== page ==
May
10

“It’s in the How” by Gregor Erdmann

“This article follows on from my earlier article titled “Widen the Gap”. I noticed in my classes that the junior students would place their emphasis on the ‘throw’ and display an eagerness to complete the technique and throw their partner. This is perfectly understandable, since that is how we can judge our progress in Aikido.

Yesterday I couldn’t throw person ABC, today I can… progress.

By contrast, the senior students were focusing on their form and perfecting their execution. The relevance of smashing their already helpless uke has diminished in their minds and they were looking for efficiency and refinement in their technique.”

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Comments

  1. I think this is a constantly recursive process. Each iteration begins with form and then incorporates the understanding gained therefrom. The iterations may be in the tempo of seconds, minutes, days, months, years…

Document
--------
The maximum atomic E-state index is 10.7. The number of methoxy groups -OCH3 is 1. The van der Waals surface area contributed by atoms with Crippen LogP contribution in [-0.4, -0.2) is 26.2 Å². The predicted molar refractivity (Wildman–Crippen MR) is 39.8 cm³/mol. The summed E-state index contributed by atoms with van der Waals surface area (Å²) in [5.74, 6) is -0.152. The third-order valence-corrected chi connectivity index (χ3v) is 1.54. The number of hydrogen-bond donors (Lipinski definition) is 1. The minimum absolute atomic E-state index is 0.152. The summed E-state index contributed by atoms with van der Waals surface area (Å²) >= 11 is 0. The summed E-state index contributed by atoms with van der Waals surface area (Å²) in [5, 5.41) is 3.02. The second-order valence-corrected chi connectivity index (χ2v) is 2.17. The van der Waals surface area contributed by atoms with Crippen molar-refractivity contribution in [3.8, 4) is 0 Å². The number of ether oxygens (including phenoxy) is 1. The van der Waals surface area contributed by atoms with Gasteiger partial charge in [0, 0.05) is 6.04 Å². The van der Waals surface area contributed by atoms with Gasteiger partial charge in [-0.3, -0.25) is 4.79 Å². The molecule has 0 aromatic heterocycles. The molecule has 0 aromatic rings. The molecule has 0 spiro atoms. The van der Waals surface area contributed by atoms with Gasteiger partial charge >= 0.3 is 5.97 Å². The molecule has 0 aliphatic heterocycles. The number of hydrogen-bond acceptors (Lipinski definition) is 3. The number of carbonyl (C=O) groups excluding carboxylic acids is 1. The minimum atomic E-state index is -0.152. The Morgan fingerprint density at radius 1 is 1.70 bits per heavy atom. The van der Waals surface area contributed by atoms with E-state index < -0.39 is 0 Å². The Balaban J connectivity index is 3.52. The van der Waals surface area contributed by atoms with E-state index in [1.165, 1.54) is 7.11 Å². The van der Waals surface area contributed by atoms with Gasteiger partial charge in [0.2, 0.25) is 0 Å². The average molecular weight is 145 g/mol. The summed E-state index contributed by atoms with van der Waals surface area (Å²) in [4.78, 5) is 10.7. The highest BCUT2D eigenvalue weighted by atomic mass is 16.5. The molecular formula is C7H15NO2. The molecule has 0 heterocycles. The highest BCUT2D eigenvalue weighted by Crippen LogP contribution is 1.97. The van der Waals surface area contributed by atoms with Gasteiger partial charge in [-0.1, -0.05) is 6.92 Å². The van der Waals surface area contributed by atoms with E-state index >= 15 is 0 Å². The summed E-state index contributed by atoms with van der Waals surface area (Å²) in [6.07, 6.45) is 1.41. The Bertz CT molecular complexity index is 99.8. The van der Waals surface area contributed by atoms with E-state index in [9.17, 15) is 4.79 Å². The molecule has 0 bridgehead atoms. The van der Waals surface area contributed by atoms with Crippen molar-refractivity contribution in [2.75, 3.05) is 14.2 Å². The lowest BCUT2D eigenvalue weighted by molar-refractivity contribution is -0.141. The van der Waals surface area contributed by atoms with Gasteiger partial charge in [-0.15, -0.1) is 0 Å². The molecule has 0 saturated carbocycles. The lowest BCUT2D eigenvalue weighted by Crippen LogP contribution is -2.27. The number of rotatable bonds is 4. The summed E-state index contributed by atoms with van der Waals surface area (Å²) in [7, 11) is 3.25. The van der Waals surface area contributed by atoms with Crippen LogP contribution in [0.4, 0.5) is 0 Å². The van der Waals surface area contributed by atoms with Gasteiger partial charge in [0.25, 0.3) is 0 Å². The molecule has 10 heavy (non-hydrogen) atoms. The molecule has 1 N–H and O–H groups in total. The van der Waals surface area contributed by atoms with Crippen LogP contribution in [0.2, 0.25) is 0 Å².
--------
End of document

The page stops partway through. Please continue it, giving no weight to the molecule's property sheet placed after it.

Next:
Saito Sensei was quoted to me as saying that we must always consider O Sensei or we will diverge from aikido. I suppose, in light of what I mentioned earlier, we must constantly refer to our understanding of O Sensei, and that understanding originally came from our teacher(s).

    So, using my arborist analogy, if you are a student of a student of a student of O Sensei, are you closer to O Sensei than somebody who drifts from dojo to dojo, reads and studies the old O Sensei movies?

    My pruning exercise is aimed at opening some light for a shaded tree. Next I have to select some likely suckers to leave which, hopefully, will grow toward that light. If my effort, and the tree’s, succeeds, the shaded tree will be more balanced.

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